That is the smile of a woman who just caught a fantastic wave and now has enough sand in her hair to create her own personal head beach.

Jason must be a lard because he broke that wave's back. 🙂

4. We drove through the lush waterfall-filled tropics on Maui’s east side, commonly referred to as the highway to Hana, with our Mustang convertible’s top down. Absolutely gorgeous! We made a lot of waterfall stops along the way and found plenty of other diversions like the Seven Sacred Pools, a couple of black sand beaches, and an enormous ancient Hawaiian temple called the Pi’olanihale Heiau. Fantastic!

This beautiful black sand beach is near Hana in Wai'anapanapa State Park. Do beaches get any prettier than this?

Just one of the many amazing falls on Maui's east side.

This is only part of the massive temple known as Pi'ilanihale Heiau. Its giant structure was built in stages between 1200 and 1570 AD and spans 3 acres.

Signs at the Kahanu Garden instructed patrons not to walk under the coconut trees because of falling coconuts. So naturally Jason had to simulate a coconut conking.

This view of the Seven Sacred Pools, more correctly called the 'Ohe'o Gulch, was taken from the bridge above. It doesn't show the idyllic waterfalls that cascade from pool to pool as this stream journeys to the ocean but you get the pretty picture.

This flowing trio called Waikani Falls, or the Three Bears, was my favorite of the the many gorgeous falls we encountered on the way to Hana. This baby was the stuff that tropical paradise legends are made of.

5. We ziplined 2,800 feet across a gulch near Makawao with 700 feet of air between our dangling bodies and the ground. Awesome!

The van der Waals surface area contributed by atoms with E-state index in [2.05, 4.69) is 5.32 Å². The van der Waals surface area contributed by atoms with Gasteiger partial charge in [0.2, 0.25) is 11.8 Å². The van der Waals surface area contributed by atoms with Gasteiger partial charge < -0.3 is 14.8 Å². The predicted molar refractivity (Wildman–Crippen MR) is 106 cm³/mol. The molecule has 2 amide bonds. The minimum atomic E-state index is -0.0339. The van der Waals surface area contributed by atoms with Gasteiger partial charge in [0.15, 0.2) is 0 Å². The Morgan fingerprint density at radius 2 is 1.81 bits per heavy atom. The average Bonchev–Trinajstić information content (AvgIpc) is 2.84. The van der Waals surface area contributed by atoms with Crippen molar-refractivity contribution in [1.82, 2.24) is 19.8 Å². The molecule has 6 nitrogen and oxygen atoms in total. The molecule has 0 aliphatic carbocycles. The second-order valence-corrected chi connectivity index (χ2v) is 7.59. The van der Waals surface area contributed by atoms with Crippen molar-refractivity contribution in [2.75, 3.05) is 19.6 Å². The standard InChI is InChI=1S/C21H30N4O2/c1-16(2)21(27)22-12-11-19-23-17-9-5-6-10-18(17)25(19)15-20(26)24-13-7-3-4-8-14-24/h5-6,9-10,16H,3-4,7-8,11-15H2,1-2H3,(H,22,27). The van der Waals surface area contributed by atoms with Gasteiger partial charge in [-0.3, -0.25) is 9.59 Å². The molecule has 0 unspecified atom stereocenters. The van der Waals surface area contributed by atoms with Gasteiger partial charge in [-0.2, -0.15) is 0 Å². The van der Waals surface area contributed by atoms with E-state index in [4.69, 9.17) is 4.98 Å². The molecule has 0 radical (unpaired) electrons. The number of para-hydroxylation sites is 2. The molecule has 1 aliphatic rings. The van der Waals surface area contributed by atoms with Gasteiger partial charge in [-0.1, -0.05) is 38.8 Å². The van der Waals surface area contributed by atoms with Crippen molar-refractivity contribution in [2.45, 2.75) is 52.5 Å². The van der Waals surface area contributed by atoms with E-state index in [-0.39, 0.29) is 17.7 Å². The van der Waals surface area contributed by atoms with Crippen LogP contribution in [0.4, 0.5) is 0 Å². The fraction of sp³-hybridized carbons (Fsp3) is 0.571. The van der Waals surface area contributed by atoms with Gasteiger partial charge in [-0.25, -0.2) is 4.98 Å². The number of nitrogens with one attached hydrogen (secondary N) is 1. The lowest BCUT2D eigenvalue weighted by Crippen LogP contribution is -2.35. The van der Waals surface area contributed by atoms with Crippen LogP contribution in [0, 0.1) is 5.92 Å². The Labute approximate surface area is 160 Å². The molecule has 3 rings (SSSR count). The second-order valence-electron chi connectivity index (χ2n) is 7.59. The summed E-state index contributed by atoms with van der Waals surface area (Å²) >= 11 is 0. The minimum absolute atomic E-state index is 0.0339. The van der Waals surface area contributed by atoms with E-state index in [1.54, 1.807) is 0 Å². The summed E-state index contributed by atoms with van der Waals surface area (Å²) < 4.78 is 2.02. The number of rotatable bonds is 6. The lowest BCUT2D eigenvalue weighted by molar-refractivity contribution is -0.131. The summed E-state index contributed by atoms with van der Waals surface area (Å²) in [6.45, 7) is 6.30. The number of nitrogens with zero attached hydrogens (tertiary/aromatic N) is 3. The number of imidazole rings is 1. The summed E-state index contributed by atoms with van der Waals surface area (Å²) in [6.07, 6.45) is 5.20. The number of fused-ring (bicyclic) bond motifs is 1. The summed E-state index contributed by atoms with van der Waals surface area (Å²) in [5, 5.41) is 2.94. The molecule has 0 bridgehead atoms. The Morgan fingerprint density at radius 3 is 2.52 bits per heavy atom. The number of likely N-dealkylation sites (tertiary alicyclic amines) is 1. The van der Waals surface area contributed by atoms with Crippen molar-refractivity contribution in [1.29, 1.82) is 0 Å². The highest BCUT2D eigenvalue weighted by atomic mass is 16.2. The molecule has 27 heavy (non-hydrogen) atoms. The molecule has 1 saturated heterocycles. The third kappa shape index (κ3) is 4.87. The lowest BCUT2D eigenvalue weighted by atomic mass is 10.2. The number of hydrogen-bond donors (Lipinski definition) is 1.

This zipline company had twin lines at each zip so Jason and I got to scream in sync.

Heights are not my friend but I actually wasn't nervous zipping across this forest.

700 feet up and 2800 feet across: one cherry of a ride.

6. We rode horses through the eucalyptus forests and windy pastures of the Pi’iholo Ranch. It was quite relaxing and gave Jason a chance to improve his shabby riding skills.

Jason was given the gentlest horse on the ranch, Boomer, due to his poor ponying capabilities. I, on the other hand, rode Cheese, a steed that occasionally bit the butt of the horse in front of him or the legs of the riders at his side.

We spent the rest of our time, which honestly wasn’t much, wandering along the coastline, shopping in Lahaina, eating some truly fantastic fish, making little hiking excursions to the ‘Iao Needle and Dragon’s Teeth, being wowed by the magic of Warren and Annabelle’s, and dipping our feet in Maui’s impossibly blue waters.

We walked along Polo Beach one night and heard whale song coming from migrating humpbacks. I was almost as excited as Captain Kirk.

Sun? Check. Sand? Double check. Smile? Absolutely.

This was the view from our private lanai. Go ahead and be jealous.

Jason was practically begging for a salt soaking by hanging out at those rocks...and boy did he get it.

These strange protrusions, known as the Dragon's Teeth, formed as this lava rock was eaten away by saltwater from the churning spitting sea below.

This stream runs through the lush 'Iao Valley. The ancient Hawaiians believed this valley was sacred so many of their chiefs are buried within its walls.

What a lovely vacation! Good thing our 15th anniversary isn’t too far away or we might have to think of some other excuse to return to the charming islands of Hawaii.


  • Rachel says:

    Here are the links to a couple quick You Tube clips:
    Molokini crater:
    And a clip of the Three Bears:

  • Sue says:

    Wow what a fabulous trip you guys had. It brings back memories of when Keith and I were in Hawaii with Steve, Wendy, Phil, and Pam last year.

  • Andrew says:

    Very cool. You forgot to take a picture of you napping after the sunrise at the crater. 😀 Also, you have a watch on in all your water pics, were you afraid of loosing track of time at the beach 😉

    I’ll definitely need to visit maui sometime.

  • Rachel says:

    Yes, I was afraid of losing track of time on the beach. It’s easy to forget how long you’ve spent getting sand in places sand should never go.